California’s first Gen-Z legislator brings progressive priorities to Assembly


California state Assemblyman Alex Lee. photo courtesy

California state Assemblyman Alex Lee. photo courtesy

When he isn’t in Sacramento, Assemblyman Alex Lee still lives with his mom in North San Jose, something he said he refuses to be ashamed of.

“There are people that … like to make fun of me about but I’m like ‘look, this is the reality of probably your kids too,’” Lee, 25, said in a recent phone interview.

Last year, Lee became the state’s youngest legislator in more than 80 years after he captured 70.5 percent of the general election vote in Assembly District 25, which includes North San Jose, Milpitas and parts of Fremont.

Lee said former President Barack Obama’s 2012 re-election campaign partially spurred his interest in politics, although he also considered a career in filmmaking when he was applying to colleges at that time.

Lee would go on to attend University of California, Davis, and intern for roughly a half-dozen state legislative offices, including those of Sen. Henry Stern, D-Calabasas, and Assemblyman Evan Low, D-Campbell.

The 25th District seat opened up in 2019, when then-Assemblyman Kansen Chu announced he would not run for re-election in 2020 and run instead for a seat on the Santa Clara County Board of Supervisors. Chu ultimately lost to Supervisor Otto Lee.

Alex Lee said he didn’t have a moment where he thought the campaign was his to lose until after the primary, in which he outlasted seven other candidates and secured the second of two spots in the general election by roughly 1,700 votes.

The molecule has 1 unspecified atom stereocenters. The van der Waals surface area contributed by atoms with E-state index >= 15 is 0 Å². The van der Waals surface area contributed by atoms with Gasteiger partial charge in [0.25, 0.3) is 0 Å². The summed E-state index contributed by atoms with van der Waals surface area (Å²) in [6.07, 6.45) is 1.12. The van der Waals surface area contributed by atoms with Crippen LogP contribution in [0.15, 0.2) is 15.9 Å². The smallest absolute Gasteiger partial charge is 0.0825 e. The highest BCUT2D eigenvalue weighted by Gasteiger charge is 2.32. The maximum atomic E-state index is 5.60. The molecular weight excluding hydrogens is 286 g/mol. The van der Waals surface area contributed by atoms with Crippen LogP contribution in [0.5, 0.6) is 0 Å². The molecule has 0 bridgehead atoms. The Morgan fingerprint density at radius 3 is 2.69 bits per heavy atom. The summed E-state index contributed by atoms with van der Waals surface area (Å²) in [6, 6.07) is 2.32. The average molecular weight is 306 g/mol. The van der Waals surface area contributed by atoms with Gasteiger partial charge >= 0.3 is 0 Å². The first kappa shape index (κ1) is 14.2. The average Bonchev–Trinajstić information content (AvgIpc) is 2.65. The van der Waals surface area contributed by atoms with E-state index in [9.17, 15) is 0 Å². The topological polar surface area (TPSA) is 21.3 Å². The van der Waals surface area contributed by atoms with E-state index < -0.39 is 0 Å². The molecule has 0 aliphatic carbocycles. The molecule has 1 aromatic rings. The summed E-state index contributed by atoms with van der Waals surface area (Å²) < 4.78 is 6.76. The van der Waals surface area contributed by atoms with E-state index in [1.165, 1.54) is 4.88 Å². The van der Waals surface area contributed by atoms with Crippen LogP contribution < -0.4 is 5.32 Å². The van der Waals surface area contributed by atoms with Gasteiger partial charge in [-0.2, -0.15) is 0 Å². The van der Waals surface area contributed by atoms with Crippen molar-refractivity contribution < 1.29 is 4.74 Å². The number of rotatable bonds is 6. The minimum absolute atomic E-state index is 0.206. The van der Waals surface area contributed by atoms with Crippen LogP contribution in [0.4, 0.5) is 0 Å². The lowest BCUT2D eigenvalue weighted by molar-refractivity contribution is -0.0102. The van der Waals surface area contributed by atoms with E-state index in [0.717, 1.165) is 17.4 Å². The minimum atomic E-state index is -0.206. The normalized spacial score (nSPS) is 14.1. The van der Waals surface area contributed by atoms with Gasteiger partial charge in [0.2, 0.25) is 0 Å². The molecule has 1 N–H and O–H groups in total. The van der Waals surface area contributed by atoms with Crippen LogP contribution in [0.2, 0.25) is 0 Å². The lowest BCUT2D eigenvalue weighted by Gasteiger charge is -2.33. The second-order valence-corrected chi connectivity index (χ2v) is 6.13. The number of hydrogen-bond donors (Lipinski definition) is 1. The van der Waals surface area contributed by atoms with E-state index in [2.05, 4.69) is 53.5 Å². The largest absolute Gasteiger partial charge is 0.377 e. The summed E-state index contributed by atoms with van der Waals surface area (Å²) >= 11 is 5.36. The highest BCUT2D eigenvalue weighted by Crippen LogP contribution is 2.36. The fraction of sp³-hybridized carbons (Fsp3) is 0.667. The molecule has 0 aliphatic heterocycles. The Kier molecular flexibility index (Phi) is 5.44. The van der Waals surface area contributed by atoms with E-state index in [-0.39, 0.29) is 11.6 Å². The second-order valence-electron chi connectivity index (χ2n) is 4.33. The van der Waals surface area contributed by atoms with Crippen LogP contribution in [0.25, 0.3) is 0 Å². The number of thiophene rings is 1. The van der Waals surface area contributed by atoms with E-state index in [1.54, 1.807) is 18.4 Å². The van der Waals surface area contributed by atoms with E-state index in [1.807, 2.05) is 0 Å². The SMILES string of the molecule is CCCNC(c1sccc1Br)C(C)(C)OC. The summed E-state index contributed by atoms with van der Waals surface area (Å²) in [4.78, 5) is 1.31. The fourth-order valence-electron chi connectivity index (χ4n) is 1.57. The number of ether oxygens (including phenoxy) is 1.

“I did not feel that until like almost two weeks after the primary ended,” he said. “That was when I was like ‘wow, that’s actually going to happen.’ Even the days after the primary when we were in the lead, I was like ‘this is going to change.’”

Lee credited the progressive bonafides his campaign professed as one of the main reasons he ultimately won. He would end up receiving an endorsement from Sen. Bernie Sanders, I-Vermont, during the campaign.

In addition to being the state’s first post-Kurt Cobain legislator, Lee is also the state’s first openly bisexual legislator and the state’s youngest Asian American legislator, two firsts that he described as “cool” but added that he doesn’t want those parts of his identity to simply be fun facts.

“They’re important to me to get right because if we want to have more people of color, more queer people, more young people, I have to get it right,” he said. “I can’t screw it up and screw it up for the next people, and I take that responsibility seriously.”